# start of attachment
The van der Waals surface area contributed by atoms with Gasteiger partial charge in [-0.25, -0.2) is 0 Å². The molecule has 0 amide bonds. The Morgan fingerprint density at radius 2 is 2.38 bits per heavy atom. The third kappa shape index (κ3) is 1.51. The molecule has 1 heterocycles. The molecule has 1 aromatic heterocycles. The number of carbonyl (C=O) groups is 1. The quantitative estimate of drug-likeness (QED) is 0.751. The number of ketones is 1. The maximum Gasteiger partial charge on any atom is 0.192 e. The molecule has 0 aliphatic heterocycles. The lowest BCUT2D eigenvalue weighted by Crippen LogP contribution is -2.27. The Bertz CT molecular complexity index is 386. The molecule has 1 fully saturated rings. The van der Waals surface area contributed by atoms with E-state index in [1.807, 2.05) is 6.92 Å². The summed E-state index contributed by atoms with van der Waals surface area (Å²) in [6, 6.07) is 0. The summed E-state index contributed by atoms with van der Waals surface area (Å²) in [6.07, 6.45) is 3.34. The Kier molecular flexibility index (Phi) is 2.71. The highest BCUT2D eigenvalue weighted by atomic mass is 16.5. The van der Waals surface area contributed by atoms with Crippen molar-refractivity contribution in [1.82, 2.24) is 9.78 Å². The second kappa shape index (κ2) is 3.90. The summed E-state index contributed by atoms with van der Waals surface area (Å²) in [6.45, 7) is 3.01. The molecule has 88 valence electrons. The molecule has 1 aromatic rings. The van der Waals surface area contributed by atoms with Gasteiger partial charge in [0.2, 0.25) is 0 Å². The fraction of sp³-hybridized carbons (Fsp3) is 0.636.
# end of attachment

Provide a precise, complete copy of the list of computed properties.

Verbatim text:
The van der Waals surface area contributed by atoms with Gasteiger partial charge in [-0.25, -0.2) is 0 Å². The molecule has 0 amide bonds. The Morgan fingerprint density at radius 2 is 2.38 bits per heavy atom. The third kappa shape index (κ3) is 1.51. The molecule has 1 heterocycles. The molecule has 1 aromatic heterocycles. The number of carbonyl (C=O) groups is 1. The quantitative estimate of drug-likeness (QED) is 0.751. The number of ketones is 1. The maximum Gasteiger partial charge on any atom is 0.192 e. The molecule has 0 aliphatic heterocycles. The lowest BCUT2D eigenvalue weighted by Crippen LogP contribution is -2.27. The Bertz CT molecular complexity index is 386. The molecule has 1 fully saturated rings. The van der Waals surface area contributed by atoms with E-state index in [1.807, 2.05) is 6.92 Å². The summed E-state index contributed by atoms with van der Waals surface area (Å²) in [6, 6.07) is 0. The summed E-state index contributed by atoms with van der Waals surface area (Å²) in [6.07, 6.45) is 3.34. The Kier molecular flexibility index (Phi) is 2.71. The highest BCUT2D eigenvalue weighted by atomic mass is 16.5. The van der Waals surface area contributed by atoms with Crippen molar-refractivity contribution in [1.82, 2.24) is 9.78 Å². The second kappa shape index (κ2) is 3.90. The summed E-state index contributed by atoms with van der Waals surface area (Å²) in [6.45, 7) is 3.01. The molecule has 88 valence electrons. The molecule has 1 aromatic rings. The van der Waals surface area contributed by atoms with Gasteiger partial charge in [0.2, 0.25) is 0 Å². The fraction of sp³-hybridized carbons (Fsp3) is 0.636.